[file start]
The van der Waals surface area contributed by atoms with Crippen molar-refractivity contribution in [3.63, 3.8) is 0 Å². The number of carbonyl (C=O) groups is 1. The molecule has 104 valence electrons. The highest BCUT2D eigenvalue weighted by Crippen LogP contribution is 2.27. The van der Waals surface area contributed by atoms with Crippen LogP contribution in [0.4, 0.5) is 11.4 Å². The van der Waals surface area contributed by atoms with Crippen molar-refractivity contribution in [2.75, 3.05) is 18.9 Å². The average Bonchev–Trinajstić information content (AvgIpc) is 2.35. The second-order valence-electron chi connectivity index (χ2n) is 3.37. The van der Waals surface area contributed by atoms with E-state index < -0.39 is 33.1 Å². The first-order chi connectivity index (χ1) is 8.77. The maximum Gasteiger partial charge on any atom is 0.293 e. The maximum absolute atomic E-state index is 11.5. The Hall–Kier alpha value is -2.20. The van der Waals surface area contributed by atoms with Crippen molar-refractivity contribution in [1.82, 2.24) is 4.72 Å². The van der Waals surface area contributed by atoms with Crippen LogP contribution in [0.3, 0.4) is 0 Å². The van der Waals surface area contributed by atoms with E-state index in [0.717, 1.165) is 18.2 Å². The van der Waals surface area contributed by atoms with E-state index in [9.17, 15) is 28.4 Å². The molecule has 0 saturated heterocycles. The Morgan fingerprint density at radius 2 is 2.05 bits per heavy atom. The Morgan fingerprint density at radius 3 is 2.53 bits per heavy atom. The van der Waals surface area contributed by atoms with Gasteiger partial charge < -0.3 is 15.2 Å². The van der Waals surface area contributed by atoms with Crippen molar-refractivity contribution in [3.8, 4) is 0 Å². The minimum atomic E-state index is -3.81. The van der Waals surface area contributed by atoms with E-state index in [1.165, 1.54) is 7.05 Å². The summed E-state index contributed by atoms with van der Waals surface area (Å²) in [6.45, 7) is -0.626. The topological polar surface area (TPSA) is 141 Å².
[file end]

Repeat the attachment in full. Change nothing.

The van der Waals surface area contributed by atoms with Crippen molar-refractivity contribution in [3.63, 3.8) is 0 Å². The number of carbonyl (C=O) groups is 1. The molecule has 104 valence electrons. The highest BCUT2D eigenvalue weighted by Crippen LogP contribution is 2.27. The van der Waals surface area contributed by atoms with Crippen LogP contribution in [0.4, 0.5) is 11.4 Å². The van der Waals surface area contributed by atoms with Crippen molar-refractivity contribution in [2.75, 3.05) is 18.9 Å². The average Bonchev–Trinajstić information content (AvgIpc) is 2.35. The second-order valence-electron chi connectivity index (χ2n) is 3.37. The van der Waals surface area contributed by atoms with E-state index < -0.39 is 33.1 Å². The first-order chi connectivity index (χ1) is 8.77. The maximum Gasteiger partial charge on any atom is 0.293 e. The maximum absolute atomic E-state index is 11.5. The Hall–Kier alpha value is -2.20. The van der Waals surface area contributed by atoms with Crippen molar-refractivity contribution in [1.82, 2.24) is 4.72 Å². The van der Waals surface area contributed by atoms with Crippen LogP contribution in [0.3, 0.4) is 0 Å². The van der Waals surface area contributed by atoms with E-state index in [0.717, 1.165) is 18.2 Å². The van der Waals surface area contributed by atoms with E-state index in [9.17, 15) is 28.4 Å². The molecule has 0 saturated heterocycles. The Morgan fingerprint density at radius 2 is 2.05 bits per heavy atom. The Morgan fingerprint density at radius 3 is 2.53 bits per heavy atom. The van der Waals surface area contributed by atoms with Gasteiger partial charge < -0.3 is 15.2 Å². The van der Waals surface area contributed by atoms with Crippen molar-refractivity contribution in [3.8, 4) is 0 Å². The minimum atomic E-state index is -3.81. The van der Waals surface area contributed by atoms with E-state index in [1.165, 1.54) is 7.05 Å². The summed E-state index contributed by atoms with van der Waals surface area (Å²) in [6.45, 7) is -0.626. The topological polar surface area (TPSA) is 141 Å².